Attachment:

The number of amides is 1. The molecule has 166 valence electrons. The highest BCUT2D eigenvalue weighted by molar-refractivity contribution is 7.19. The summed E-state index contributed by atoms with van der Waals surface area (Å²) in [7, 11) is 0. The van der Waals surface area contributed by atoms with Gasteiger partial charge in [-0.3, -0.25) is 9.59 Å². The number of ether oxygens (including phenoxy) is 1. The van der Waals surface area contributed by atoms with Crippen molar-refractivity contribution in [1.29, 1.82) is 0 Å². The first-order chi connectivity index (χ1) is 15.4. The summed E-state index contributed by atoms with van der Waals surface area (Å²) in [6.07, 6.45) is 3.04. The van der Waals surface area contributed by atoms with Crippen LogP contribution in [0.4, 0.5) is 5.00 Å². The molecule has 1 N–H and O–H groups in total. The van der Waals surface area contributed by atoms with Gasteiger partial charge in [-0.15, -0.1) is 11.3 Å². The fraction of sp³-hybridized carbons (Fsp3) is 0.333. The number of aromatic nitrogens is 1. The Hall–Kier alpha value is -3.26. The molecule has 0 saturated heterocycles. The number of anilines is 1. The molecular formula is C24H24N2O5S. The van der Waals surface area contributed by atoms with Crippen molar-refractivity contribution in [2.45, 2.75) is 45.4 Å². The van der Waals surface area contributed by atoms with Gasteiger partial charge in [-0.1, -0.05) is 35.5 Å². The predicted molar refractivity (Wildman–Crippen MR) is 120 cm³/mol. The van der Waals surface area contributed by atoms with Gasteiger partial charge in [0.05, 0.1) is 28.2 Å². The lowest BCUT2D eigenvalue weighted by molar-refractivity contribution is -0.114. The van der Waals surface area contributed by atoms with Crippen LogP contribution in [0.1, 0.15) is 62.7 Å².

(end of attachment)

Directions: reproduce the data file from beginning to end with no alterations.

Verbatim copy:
The number of amides is 1. The molecule has 166 valence electrons. The highest BCUT2D eigenvalue weighted by molar-refractivity contribution is 7.19. The summed E-state index contributed by atoms with van der Waals surface area (Å²) in [7, 11) is 0. The van der Waals surface area contributed by atoms with Gasteiger partial charge in [-0.3, -0.25) is 9.59 Å². The number of ether oxygens (including phenoxy) is 1. The van der Waals surface area contributed by atoms with Crippen molar-refractivity contribution in [1.29, 1.82) is 0 Å². The first-order chi connectivity index (χ1) is 15.4. The summed E-state index contributed by atoms with van der Waals surface area (Å²) in [6.07, 6.45) is 3.04. The van der Waals surface area contributed by atoms with Crippen LogP contribution in [0.4, 0.5) is 5.00 Å². The molecule has 1 N–H and O–H groups in total. The van der Waals surface area contributed by atoms with Gasteiger partial charge in [-0.15, -0.1) is 11.3 Å². The fraction of sp³-hybridized carbons (Fsp3) is 0.333. The number of aromatic nitrogens is 1. The Hall–Kier alpha value is -3.26. The molecule has 0 saturated heterocycles. The number of anilines is 1. The molecular formula is C24H24N2O5S. The van der Waals surface area contributed by atoms with Crippen molar-refractivity contribution in [2.45, 2.75) is 45.4 Å². The van der Waals surface area contributed by atoms with Gasteiger partial charge in [-0.1, -0.05) is 35.5 Å². The predicted molar refractivity (Wildman–Crippen MR) is 120 cm³/mol. The van der Waals surface area contributed by atoms with Gasteiger partial charge in [0.05, 0.1) is 28.2 Å². The lowest BCUT2D eigenvalue weighted by molar-refractivity contribution is -0.114. The van der Waals surface area contributed by atoms with Crippen LogP contribution in [0.1, 0.15) is 62.7 Å².